Review: The Oath Is an Ideological Brawl, Part Dark Comedy, Part Thriller

Movie poster courtesy Roadside Attractions.

I feel confident that when actor-turned-writer/director Ike Barinholtz began writing his directorial debut, The Oath, it felt like political satire wrapped in something like a science-fiction premise about a nation being torn apart over the issue of a loyalty oath. The signing of said oath isn’t a requirement of its citizens, but those who refuse to swear their allegiance to their country in writing begin to get harassed and treated like traitors or enemies of the state. Adding to the pressure that the oath causes the nation, the deadline to sign is Thanksgiving weekend (Black Friday, if I’m not mistaken), undoubtedly leading to some tense situations around holiday dinner tables across the country.

Barinholtz’s Chris and his wife Kai (a nice, dialed-back performance from Tiffany Haddish) are about as liberal as they come, and both refuse to sign, even through in the months leading up to the deadline many of their like-minded friends and co-workers (including Chris’s best friend, played by Max Greenfield) decide to just to do it to avoid trouble. It just so happens that Chris and Kai are hosting Thanksgiving dinner for his family, so the stage is set for an ideological brawl that is part dark comedy and, eventually, part thriller as outside forces begin to work their way into the story.

If I was going to fault the film for anything, it’s that it’s set in a fictional version of the United States. The president calling for this oath isn’t our current one, who actually forced certain cabinet members to swear an oath to him in front of cameras early in his presidency. Aside from that, the film is remarkably well conceived and written as a piece of alternative fiction. Glimpses of the news (which Chris watches obsessively) give us a sense that this oath is tearing the country apart, and it’s certainly making Chris more paranoid to the point of being quite annoying. Barinholtz could have easily made The Oath a story about attacking conservatives’ more fascist tendencies. Instead it’s a remarkably balanced take on this material, with his character refusing to let things go and looking for a fight at every turn; these become ugly and unlikable behaviors. Kai is more about keeping the peace, but even she has trouble keeping Chris at bay during Thanksgiving dinner.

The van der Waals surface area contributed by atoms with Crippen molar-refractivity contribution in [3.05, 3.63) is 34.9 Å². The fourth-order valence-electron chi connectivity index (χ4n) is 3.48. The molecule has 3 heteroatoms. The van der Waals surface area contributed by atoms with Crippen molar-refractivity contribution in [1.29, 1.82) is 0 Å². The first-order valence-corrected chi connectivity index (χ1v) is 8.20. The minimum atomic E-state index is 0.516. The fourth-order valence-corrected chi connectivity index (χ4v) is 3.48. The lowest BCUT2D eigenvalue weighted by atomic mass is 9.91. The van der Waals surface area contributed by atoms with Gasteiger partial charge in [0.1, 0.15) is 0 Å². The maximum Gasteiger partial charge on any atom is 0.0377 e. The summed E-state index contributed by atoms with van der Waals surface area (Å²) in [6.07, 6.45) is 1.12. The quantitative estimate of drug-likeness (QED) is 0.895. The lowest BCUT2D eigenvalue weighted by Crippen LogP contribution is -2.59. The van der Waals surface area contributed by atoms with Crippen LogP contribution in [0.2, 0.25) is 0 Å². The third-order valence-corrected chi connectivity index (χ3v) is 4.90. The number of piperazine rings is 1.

Jon Barinholtz (Ike’s real-life brother) plays Chris’s brother Pat, who brings with him his latest girlfriend Abbie (Meredith Hagner), who loves to kill time by trolling liberals on social media and visiting conservative-leaning conspiracy theory sites and treating them as factual. Hagner is note perfect as the annoying provocateur, who says just enough to let you know she’s a terrible human being but not quite enough for you to label her a racist or fascist. She and Chris have a discussion about whether Chris Rock is a racist that feels so ripped from an actual conversation that you might forget to breathe from either laughing so hard or just being in total shock at the pinpoint accuracy of the dialogue. Nora Dunn is also on hand as the brothers’ mom, who just wants her family to have a peaceful meal and not fight, frustrating both sides of any debate by refusing to pick a side.

Carrie Brownstein arrives as sister Alice, with her sickly husband (Jay Duplass), who hilariously retreats to a bedroom for most of the film, only to reappear at a critical point in the drama to maximum comedic effect. Things take a scarier turn when two federal agents (John Cho and Billy Magnussen) arrive at the door to check on the status of oath signing by all members of the household, and things quickly escalate, turning this discussion-heavy film into a kidnapping drama that plays out in cleverly unexpected ways. But rather than this shifting tone being a detriment to the storytelling, it actually enhances and makes crystal clear what the stakes are in this movie.

As much as The Oath focuses on the family dynamic, the real issue at hand is how far the government or militia groups are willing to extend their reach in a moment when citizens are so at odds with each other. When the film goes for broader humor, it’s not as effective, but Barinholtz and Haddish keep that to a minimum, instead focusing on laser-guided commentary on family, politics and mob rule on a scale the country has never seen. It’s a surprisingly impactful and thought-provoking work that manages to make us laugh and think in equal measure.

The film opens today at the ShowPlace ICON at Roosevelt Collection theaters.

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Steve Prokopy

Steve Prokopy is chief film critic for the Chicago-based arts outlet Third Coast Review. For nearly 20 years, he was the Chicago editor for Ain’t It Cool News, where he contributed film reviews and filmmaker/actor interviews under the name “Capone.” Currently, he’s a frequent contributor at /Film ( and Backstory Magazine. He is also the public relations director for Chicago's independently owned Music Box Theatre, and holds the position of Vice President for the Chicago Film Critics Association. In addition, he is a programmer for the Chicago Critics Film Festival, which has been one of the city's most anticipated festivals since 2013.